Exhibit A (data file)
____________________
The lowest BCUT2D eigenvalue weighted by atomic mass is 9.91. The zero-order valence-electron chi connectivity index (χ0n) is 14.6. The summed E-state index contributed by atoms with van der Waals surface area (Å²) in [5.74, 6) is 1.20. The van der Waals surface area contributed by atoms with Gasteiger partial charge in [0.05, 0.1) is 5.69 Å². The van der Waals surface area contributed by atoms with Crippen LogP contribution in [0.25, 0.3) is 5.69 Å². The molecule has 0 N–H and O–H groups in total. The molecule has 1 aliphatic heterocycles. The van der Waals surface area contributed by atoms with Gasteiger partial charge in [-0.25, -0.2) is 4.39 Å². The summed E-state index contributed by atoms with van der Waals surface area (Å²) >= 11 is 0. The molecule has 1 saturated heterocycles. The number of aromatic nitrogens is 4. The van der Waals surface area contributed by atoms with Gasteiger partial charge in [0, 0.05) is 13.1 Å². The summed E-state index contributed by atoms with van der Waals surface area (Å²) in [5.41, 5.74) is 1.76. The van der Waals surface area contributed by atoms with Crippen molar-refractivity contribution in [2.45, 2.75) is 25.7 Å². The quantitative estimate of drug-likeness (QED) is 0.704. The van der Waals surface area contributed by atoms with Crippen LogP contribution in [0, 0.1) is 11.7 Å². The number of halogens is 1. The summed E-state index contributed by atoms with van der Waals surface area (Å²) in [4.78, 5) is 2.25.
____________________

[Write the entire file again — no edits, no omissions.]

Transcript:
The lowest BCUT2D eigenvalue weighted by atomic mass is 9.91. The zero-order valence-electron chi connectivity index (χ0n) is 14.6. The summed E-state index contributed by atoms with van der Waals surface area (Å²) in [5.74, 6) is 1.20. The van der Waals surface area contributed by atoms with Gasteiger partial charge in [0.05, 0.1) is 5.69 Å². The van der Waals surface area contributed by atoms with Crippen LogP contribution in [0.25, 0.3) is 5.69 Å². The molecule has 0 N–H and O–H groups in total. The molecule has 1 aliphatic heterocycles. The van der Waals surface area contributed by atoms with Gasteiger partial charge in [-0.25, -0.2) is 4.39 Å². The summed E-state index contributed by atoms with van der Waals surface area (Å²) >= 11 is 0. The molecule has 1 saturated heterocycles. The number of aromatic nitrogens is 4. The van der Waals surface area contributed by atoms with Gasteiger partial charge in [0, 0.05) is 13.1 Å². The summed E-state index contributed by atoms with van der Waals surface area (Å²) in [5.41, 5.74) is 1.76. The van der Waals surface area contributed by atoms with Crippen molar-refractivity contribution in [2.45, 2.75) is 25.7 Å². The quantitative estimate of drug-likeness (QED) is 0.704. The van der Waals surface area contributed by atoms with Crippen LogP contribution in [0, 0.1) is 11.7 Å². The number of halogens is 1. The summed E-state index contributed by atoms with van der Waals surface area (Å²) in [4.78, 5) is 2.25.